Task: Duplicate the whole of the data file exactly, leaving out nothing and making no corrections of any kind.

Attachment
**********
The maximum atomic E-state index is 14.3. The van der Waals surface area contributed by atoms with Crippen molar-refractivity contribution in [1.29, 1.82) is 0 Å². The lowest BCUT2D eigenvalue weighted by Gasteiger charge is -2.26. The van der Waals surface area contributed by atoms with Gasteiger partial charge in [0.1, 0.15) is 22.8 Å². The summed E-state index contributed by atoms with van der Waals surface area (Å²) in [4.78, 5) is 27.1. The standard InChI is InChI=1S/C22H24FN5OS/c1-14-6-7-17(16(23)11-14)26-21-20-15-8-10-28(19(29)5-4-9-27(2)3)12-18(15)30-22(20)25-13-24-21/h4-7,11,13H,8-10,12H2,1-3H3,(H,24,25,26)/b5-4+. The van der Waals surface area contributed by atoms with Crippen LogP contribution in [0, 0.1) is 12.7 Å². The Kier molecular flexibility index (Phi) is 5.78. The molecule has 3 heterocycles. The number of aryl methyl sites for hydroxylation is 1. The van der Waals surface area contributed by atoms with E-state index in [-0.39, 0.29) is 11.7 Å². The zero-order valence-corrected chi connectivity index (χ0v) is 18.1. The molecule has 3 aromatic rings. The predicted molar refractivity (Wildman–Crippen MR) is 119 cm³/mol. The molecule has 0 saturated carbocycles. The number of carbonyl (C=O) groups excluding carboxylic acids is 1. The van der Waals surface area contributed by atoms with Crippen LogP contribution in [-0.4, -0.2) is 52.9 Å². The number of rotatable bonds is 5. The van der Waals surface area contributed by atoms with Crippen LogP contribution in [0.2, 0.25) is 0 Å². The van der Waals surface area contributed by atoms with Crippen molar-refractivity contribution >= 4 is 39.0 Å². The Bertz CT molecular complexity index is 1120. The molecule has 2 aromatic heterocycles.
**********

The maximum atomic E-state index is 14.3. The van der Waals surface area contributed by atoms with Crippen molar-refractivity contribution in [1.29, 1.82) is 0 Å². The lowest BCUT2D eigenvalue weighted by Gasteiger charge is -2.26. The van der Waals surface area contributed by atoms with Gasteiger partial charge in [0.1, 0.15) is 22.8 Å². The summed E-state index contributed by atoms with van der Waals surface area (Å²) in [4.78, 5) is 27.1. The standard InChI is InChI=1S/C22H24FN5OS/c1-14-6-7-17(16(23)11-14)26-21-20-15-8-10-28(19(29)5-4-9-27(2)3)12-18(15)30-22(20)25-13-24-21/h4-7,11,13H,8-10,12H2,1-3H3,(H,24,25,26)/b5-4+. The van der Waals surface area contributed by atoms with Crippen LogP contribution in [0, 0.1) is 12.7 Å². The Kier molecular flexibility index (Phi) is 5.78. The molecule has 3 heterocycles. The number of aryl methyl sites for hydroxylation is 1. The van der Waals surface area contributed by atoms with E-state index in [-0.39, 0.29) is 11.7 Å². The zero-order valence-corrected chi connectivity index (χ0v) is 18.1. The molecule has 3 aromatic rings. The predicted molar refractivity (Wildman–Crippen MR) is 119 cm³/mol. The molecule has 0 saturated carbocycles. The number of carbonyl (C=O) groups excluding carboxylic acids is 1. The van der Waals surface area contributed by atoms with Crippen LogP contribution in [-0.4, -0.2) is 52.9 Å². The number of rotatable bonds is 5. The van der Waals surface area contributed by atoms with Crippen LogP contribution in [0.2, 0.25) is 0 Å². The van der Waals surface area contributed by atoms with Crippen molar-refractivity contribution >= 4 is 39.0 Å². The Bertz CT molecular complexity index is 1120. The molecule has 2 aromatic heterocycles.